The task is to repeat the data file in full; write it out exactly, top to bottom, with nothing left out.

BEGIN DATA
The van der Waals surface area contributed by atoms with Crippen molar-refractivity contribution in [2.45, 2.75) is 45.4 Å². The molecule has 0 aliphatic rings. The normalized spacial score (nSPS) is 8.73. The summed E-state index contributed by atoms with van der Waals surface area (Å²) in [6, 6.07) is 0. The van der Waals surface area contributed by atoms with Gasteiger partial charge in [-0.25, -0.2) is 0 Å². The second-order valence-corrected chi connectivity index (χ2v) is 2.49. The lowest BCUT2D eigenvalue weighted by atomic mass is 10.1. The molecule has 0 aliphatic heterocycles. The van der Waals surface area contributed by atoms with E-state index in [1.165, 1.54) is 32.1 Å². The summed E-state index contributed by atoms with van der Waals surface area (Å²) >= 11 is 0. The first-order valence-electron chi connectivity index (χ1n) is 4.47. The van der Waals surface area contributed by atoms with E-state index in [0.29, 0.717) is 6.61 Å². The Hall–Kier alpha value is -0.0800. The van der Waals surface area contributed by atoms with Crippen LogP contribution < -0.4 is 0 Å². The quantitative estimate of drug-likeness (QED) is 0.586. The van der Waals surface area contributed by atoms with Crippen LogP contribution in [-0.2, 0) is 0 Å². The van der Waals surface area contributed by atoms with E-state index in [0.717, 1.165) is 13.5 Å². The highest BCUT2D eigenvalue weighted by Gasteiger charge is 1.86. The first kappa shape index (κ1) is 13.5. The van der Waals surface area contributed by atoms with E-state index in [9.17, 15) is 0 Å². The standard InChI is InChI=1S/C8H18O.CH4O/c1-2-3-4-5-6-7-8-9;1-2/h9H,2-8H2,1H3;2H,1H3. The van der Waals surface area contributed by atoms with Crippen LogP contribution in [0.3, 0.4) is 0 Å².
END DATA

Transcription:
The van der Waals surface area contributed by atoms with Crippen molar-refractivity contribution in [2.45, 2.75) is 45.4 Å². The molecule has 0 aliphatic rings. The normalized spacial score (nSPS) is 8.73. The summed E-state index contributed by atoms with van der Waals surface area (Å²) in [6, 6.07) is 0. The van der Waals surface area contributed by atoms with Gasteiger partial charge in [-0.25, -0.2) is 0 Å². The second-order valence-corrected chi connectivity index (χ2v) is 2.49. The lowest BCUT2D eigenvalue weighted by atomic mass is 10.1. The molecule has 0 aliphatic heterocycles. The van der Waals surface area contributed by atoms with E-state index in [1.165, 1.54) is 32.1 Å². The summed E-state index contributed by atoms with van der Waals surface area (Å²) >= 11 is 0. The first-order valence-electron chi connectivity index (χ1n) is 4.47. The van der Waals surface area contributed by atoms with E-state index in [0.29, 0.717) is 6.61 Å². The Hall–Kier alpha value is -0.0800. The van der Waals surface area contributed by atoms with Crippen LogP contribution < -0.4 is 0 Å². The quantitative estimate of drug-likeness (QED) is 0.586. The van der Waals surface area contributed by atoms with Crippen LogP contribution in [-0.2, 0) is 0 Å². The van der Waals surface area contributed by atoms with E-state index in [0.717, 1.165) is 13.5 Å². The highest BCUT2D eigenvalue weighted by Gasteiger charge is 1.86. The first kappa shape index (κ1) is 13.5. The van der Waals surface area contributed by atoms with E-state index in [9.17, 15) is 0 Å². The standard InChI is InChI=1S/C8H18O.CH4O/c1-2-3-4-5-6-7-8-9;1-2/h9H,2-8H2,1H3;2H,1H3. The van der Waals surface area contributed by atoms with Crippen LogP contribution in [0.3, 0.4) is 0 Å².